A perfect example of this can be seen in the treatment, within the general education system—and thus the public imagination—of George Washington’s administration during the “Whiskey Rebellion.” Having led the Continental Army to victory in a struggle for independence from the British crown over taxes, as the head of state for the new American government, Washington suffered no qualms about calling out the federal army to crush a rebellion over taxation. Now that the figurative crown was on his own head, he was more than willing to crush an effort that was almost identical to the rebellion he had led against the British Crown. Too often, because our popular histories overlook this in their zeal to applaud the Founders for their “divinely inspired” crusade for liberty, people are completely unaware of these events that occurred less than three years after the new constitution was ratified.

    At the same time, we dehumanize and belittle our foes, making them subhuman in our imaginations, rather than looking at the story objectively, and including their points-of-view and perceived reasons for their actions. We create, in our own minds and within the minds of our people, a national propaganda, rather than an objective history that would allow for the ability to conduct a well-balanced, educational investigation of the past.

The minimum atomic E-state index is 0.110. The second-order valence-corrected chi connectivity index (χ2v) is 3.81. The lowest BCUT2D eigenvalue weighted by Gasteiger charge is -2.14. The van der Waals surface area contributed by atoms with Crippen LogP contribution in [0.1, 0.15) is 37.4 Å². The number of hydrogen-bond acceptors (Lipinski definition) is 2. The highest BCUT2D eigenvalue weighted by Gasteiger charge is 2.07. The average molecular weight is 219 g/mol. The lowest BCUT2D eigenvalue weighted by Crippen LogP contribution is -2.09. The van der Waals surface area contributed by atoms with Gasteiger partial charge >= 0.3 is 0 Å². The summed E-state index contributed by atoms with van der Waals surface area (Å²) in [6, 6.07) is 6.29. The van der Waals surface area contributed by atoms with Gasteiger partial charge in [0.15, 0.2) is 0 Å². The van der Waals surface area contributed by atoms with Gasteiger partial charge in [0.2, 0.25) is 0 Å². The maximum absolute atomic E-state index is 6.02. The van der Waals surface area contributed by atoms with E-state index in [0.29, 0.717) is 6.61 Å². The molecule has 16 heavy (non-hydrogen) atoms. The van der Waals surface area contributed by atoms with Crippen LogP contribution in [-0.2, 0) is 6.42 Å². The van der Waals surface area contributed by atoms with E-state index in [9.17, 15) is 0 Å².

When we do manage to tear ourselves free of the grandeur of our own idealized national/cultural mythology, and look outward at world history, we focus only on certain, relatively short, generally disconnected epochs that serve to reinforce our own myths. Following the typical curriculum of world history in the American education system—assuming that subject is even still taught today—we might look at the city-states of ancient Greece, to try and find connections between our own culture and the mob democracy of Athens, even though more accurate comparison would be made with the oligarchy of Plato’s hypothetical Republic, for the model that our current system seems to be based on.

    Within the militarization of the populace in support of the Global War on Terror (GWOT), we’ve seen the emphasis switch, in the popular imagination, to the idealization of the warrior-caste of Sparta, with near deification of Leonidas and his “three hundred” at the Hot Gates of Thermopylae. Conveniently, this new found awe for the actions of the 300 ignores several salient facts: 1) there were actually somewhere in the vicinity of 15,000 Hellenes at Thermopylae, and 2) Sparta was a slavery- based economy allowing for the male citizens to do nothing except train for war every day—the antithesis of what our contemporary culture is supposed to actually reflect—and far contrary to the soft, doughy, laziness of the vast majority of American life.